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Scooter Safety

Do you turn into a terror on your scooter? Is your scooter falling to bits? Has your mum or dad checked over your scooter recently?

There are scooter related accidents seen every year in Jersey's Emergency Department, and it's on the increase.  Read on and find out more...

So do you have a scooter? You know the lightweight, foldable scooter that you push along with one leg on the ground and the other on the scooter?

They are really popular at the moment so take a minute and read on because accidents caused by scooters are on the up.  Mostly it's cuts, bruises and sprains but some involve broken bones.

Check out your scooter first

  • Give your scooter a quick look before you get on it.  The handle bars should be tight, the break not sticking and the wheels turning easily.

Check out some riding tips

  • Keep your eyes on the road.  Never look down when scooting because you are more likely to fall off and take a tumble.  Look out ahead for things in the way.
  • Turn slowly.  Lean into the corner with your body then follow this through with the handle bars.  If you turn too quickly the back wheel will spin out and you will fall off!
  • Brake using the brake.  Try not to use your foot to slow down but use the back brake or bend your knees so your weight moves to the back and this will make the brake work.

Where to scoot

  • Scoot on the flat.  It works better that way and you can keep an eye on what is coming.  Gravel may lock the wheels and you could fall off.

What to wear

  • Wear the right kit.  A helmet is vital, and what about knee pads or wrist guards?  If you ride your scooter to school watch out for those cars and don't scoot on the road.
With scooter popularity on the up accidents are increasingly likely. Follow these safety hints and scooter checks.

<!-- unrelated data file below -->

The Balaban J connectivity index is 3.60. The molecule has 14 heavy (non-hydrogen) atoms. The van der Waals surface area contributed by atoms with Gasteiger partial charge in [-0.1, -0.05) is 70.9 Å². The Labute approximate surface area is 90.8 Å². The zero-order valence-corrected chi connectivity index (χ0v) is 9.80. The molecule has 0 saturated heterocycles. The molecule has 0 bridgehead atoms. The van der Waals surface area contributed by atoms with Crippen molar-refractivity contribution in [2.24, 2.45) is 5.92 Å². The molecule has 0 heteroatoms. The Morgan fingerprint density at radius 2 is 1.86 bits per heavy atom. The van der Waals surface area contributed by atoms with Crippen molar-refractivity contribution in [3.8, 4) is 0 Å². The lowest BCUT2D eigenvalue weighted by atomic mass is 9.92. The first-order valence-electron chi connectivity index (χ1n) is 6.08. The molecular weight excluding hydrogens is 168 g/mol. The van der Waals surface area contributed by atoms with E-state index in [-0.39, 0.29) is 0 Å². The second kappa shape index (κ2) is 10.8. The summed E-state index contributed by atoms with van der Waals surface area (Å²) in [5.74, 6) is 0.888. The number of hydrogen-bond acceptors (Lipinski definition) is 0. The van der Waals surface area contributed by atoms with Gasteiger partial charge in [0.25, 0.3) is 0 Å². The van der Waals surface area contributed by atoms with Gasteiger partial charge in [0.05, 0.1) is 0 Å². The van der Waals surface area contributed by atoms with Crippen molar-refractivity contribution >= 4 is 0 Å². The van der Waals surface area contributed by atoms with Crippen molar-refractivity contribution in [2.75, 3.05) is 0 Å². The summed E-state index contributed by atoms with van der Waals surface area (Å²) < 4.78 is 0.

Choosing a scooter

  • There are many different models and some have been suspended from sale for failing safety checks.  One model was recalled after a child lost the tip of a finger in the folding mechanism. 
  • Scooters are toys and are covered by the Toys (Safety) Regulations 1995 and must satisfy the  "Essential Safety Requirements" and be CE Marked.  Ideally, they should comply with the Regulations by meeting the requirements of the Toys Safety Standard EN 71.

Where to use scooters

  • Please don't let you children scoot on the road.  Motorists will not be expecting to see them and they are easily hidden because they are small and difficult to see.
  • Small scooter wheels get stuck in the drains if you scoot along the road side, and the scooter comes to an abrupt halt you are likely to be thrown off.
  • If your child scoots on the pavement take care and encourage responsible scooting.  The small wheels can cause accidents on the pavement when there is an uneven surface or slightly raised paving block.

What to wear when scooting

  • Think helmet, knee & elbow pads and wrist protectors. 

Learning to scoot

  • Supervise your child as they learn to scoot in a safe place, away from roads, driveways and steep slopes.